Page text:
Updated at 4:08 with comments from Attorney General Koster and Darain Atkinson's attorney.
Updated 3:58 with statement from the Better Business Bureau:
“US Fidelis left a trail of dissatisfied consumers from across the United States. Today’s guilty plea by Darain Atkinson in St. Charles County illustrates the risks of unethical business behavior and the importance of the work of groups like the Better Business Bureau in exposing the underhanded practices in our marketplace,” Michelle Corey, BBB president and CEO said.
Currently, a teacher has to work in the same school district for five years to earn tenure. The bill sponsored by State Senator Jane Cunningham (R, Chesterfield) would expand that requirement to 10 years.
“As long as the teacher does not own their job, if you will, then they’re going to be really working to prove (themselves) and do a good job," Cunningham said. "It gives us five more years of encouraging and giving motivation to teachers to really produce.”
A 3,200-year-old mummy mask at the center of an international dispute will remain in St. Louis following a ruling by a federal judge.
The U.S. government sought to return the funeral mask of Lady Ka-nefer-nefer to Egypt, claiming it had been stolen before the St. Louis Art Museum purchased it from a New York art dealer in 1998. But U.S. District Judge Henry Autry in St. Louis ruled on March 31 that the mask can remain with the art museum.
Missouri House members have approved legislation designed to help students go to the school closest to them - even if it is located in a different district.
Students could attend school in a different district if they live at least 10 miles from their school and a building in another district is at least 5 miles closer. Parents would need to request the transfer, and it could be rejected if classrooms already are full.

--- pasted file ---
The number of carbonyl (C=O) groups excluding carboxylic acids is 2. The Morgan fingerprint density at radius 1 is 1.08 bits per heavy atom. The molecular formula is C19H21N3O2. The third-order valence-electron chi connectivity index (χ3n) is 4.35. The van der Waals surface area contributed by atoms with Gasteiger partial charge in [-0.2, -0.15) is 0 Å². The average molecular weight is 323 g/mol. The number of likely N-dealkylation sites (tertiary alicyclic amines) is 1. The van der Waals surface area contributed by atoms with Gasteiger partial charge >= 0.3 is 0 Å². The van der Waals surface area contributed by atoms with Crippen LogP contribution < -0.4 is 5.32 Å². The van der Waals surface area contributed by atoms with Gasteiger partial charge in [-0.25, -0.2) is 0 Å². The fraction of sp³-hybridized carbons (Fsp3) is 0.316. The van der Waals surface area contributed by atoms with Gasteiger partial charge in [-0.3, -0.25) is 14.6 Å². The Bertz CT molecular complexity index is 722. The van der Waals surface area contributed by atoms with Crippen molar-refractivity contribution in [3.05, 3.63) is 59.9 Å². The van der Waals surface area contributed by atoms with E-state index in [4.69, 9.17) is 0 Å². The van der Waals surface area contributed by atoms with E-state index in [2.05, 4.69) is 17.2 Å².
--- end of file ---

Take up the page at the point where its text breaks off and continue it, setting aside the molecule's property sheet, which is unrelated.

House members approved the measure 85-72 on Thursday, which is just barely enough votes to pass the bill to the Senate.
Gun rights advocates scored a victory when the Illinois Supreme Court allowed a challenge to a Cook County assault weapons ban to proceed.
The court on Thursday ruled that lower courts were wrong to throw out the challenge. The Supreme Court says it wants the trial court to hear evidence on whether assault weapons get the same Second Amendment protections as handguns.
The Joplin School District will get almost $50,000 from the U.S. Department of Education to provide its students and staff recover from the EF-5 tornado that struck the city on May 22, 2011 destroying three schools.
The Project SERV grant will help the district provide academic and mental health services to 7,700 students and 500 educators.
Good morning! Here are a couple of the stories we've followed this morning to get you started:
Relatives of teen killed by police want answers
Relatives of a 15-year-old boy shot and killed by St. Louis County police are disputing police claims that the teen had a gun when he was shot. The shooting happened Tuesday night in the Glasgow Village area of north St. Louis County.
Missouri lawmakers last year came the closest they’d ever come to restoring local control over the St. Louis Police Department, which has been under state control since the Civil War.
A bill that would have given control of the department back to the city passed the House, but Senate leaders refused to pass it unless they got their way on tax credit reform, which didn’t happen. This year, the local control battle never got off the ground in Jefferson City.
St. Louis Public Radio’s Marshall Griffin talked with Mo. state Senator Joseph Keaveny (D, St. Louis) to find out why.
Three members of Missouri’s congressional delegation met at the State Capitol Wednesday to voice opposition to another round of base closings.
Although there are no scheduled base closings anywhere in the U.S. right now, the Obama Administration is pushing for another round of discussions that could begin as early as next year. Congressman Todd Akin (R) from the St. Louis area says now’s not the time to close military facilities, especially in Missouri.
Missouri Senator Claire McCaskill is renewing her call to end tax breaks for major US oil companies. Speaking at a gas station in downtown St. Louis Wednesday, the Democrat said the subsidies have done nothing to reduce gas prices across the country.
"I do not think that what we give them now has resulted in any break at the pump," McCaskill said. "I think that is evidenced by the prices that we see around St. Louis and around Missouri in terms of gas prices."
A bill to end the subsidies failed in the Senate last week.